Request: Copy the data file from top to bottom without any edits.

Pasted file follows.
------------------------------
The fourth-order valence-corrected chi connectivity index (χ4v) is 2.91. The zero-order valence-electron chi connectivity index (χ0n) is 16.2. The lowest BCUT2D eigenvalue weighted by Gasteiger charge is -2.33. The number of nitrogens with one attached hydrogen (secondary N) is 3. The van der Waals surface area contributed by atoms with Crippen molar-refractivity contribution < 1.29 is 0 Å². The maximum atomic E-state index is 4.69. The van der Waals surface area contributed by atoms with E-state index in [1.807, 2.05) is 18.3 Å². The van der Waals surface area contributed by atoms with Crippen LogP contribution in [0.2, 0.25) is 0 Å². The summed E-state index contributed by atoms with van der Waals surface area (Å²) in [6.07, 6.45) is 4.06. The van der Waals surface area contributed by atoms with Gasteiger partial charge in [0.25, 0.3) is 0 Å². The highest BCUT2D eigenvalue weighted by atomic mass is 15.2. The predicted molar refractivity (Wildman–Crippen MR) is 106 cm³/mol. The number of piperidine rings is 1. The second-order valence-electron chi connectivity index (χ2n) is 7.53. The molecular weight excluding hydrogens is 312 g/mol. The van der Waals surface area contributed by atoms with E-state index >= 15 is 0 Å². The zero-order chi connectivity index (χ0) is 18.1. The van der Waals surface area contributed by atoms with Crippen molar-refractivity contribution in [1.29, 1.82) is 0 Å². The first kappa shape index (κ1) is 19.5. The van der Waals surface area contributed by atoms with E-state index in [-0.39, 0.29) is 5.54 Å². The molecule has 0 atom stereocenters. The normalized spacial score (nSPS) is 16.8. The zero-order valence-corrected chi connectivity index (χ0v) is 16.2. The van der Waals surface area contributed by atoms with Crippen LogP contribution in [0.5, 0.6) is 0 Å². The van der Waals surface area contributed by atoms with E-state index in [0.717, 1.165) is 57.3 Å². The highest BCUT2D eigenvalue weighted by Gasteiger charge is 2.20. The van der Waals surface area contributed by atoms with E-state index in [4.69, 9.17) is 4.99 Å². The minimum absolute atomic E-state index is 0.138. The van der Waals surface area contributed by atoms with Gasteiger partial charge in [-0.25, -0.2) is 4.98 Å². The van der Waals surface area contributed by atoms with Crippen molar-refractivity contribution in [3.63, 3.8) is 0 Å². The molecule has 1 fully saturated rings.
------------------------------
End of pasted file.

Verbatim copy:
The fourth-order valence-corrected chi connectivity index (χ4v) is 2.91. The zero-order valence-electron chi connectivity index (χ0n) is 16.2. The lowest BCUT2D eigenvalue weighted by Gasteiger charge is -2.33. The number of nitrogens with one attached hydrogen (secondary N) is 3. The van der Waals surface area contributed by atoms with Crippen molar-refractivity contribution < 1.29 is 0 Å². The maximum atomic E-state index is 4.69. The van der Waals surface area contributed by atoms with E-state index in [1.807, 2.05) is 18.3 Å². The van der Waals surface area contributed by atoms with Crippen LogP contribution in [0.2, 0.25) is 0 Å². The summed E-state index contributed by atoms with van der Waals surface area (Å²) in [6.07, 6.45) is 4.06. The van der Waals surface area contributed by atoms with Gasteiger partial charge in [0.25, 0.3) is 0 Å². The highest BCUT2D eigenvalue weighted by atomic mass is 15.2. The predicted molar refractivity (Wildman–Crippen MR) is 106 cm³/mol. The number of piperidine rings is 1. The second-order valence-electron chi connectivity index (χ2n) is 7.53. The molecular weight excluding hydrogens is 312 g/mol. The van der Waals surface area contributed by atoms with E-state index >= 15 is 0 Å². The zero-order chi connectivity index (χ0) is 18.1. The van der Waals surface area contributed by atoms with Crippen molar-refractivity contribution in [1.29, 1.82) is 0 Å². The first kappa shape index (κ1) is 19.5. The van der Waals surface area contributed by atoms with E-state index in [-0.39, 0.29) is 5.54 Å². The molecule has 0 atom stereocenters. The normalized spacial score (nSPS) is 16.8. The zero-order valence-corrected chi connectivity index (χ0v) is 16.2. The van der Waals surface area contributed by atoms with Crippen LogP contribution in [0.5, 0.6) is 0 Å². The van der Waals surface area contributed by atoms with E-state index in [0.717, 1.165) is 57.3 Å². The highest BCUT2D eigenvalue weighted by Gasteiger charge is 2.20. The van der Waals surface area contributed by atoms with E-state index in [4.69, 9.17) is 4.99 Å². The minimum absolute atomic E-state index is 0.138. The van der Waals surface area contributed by atoms with Gasteiger partial charge in [-0.25, -0.2) is 4.98 Å². The van der Waals surface area contributed by atoms with Crippen molar-refractivity contribution in [3.63, 3.8) is 0 Å². The molecule has 1 fully saturated rings.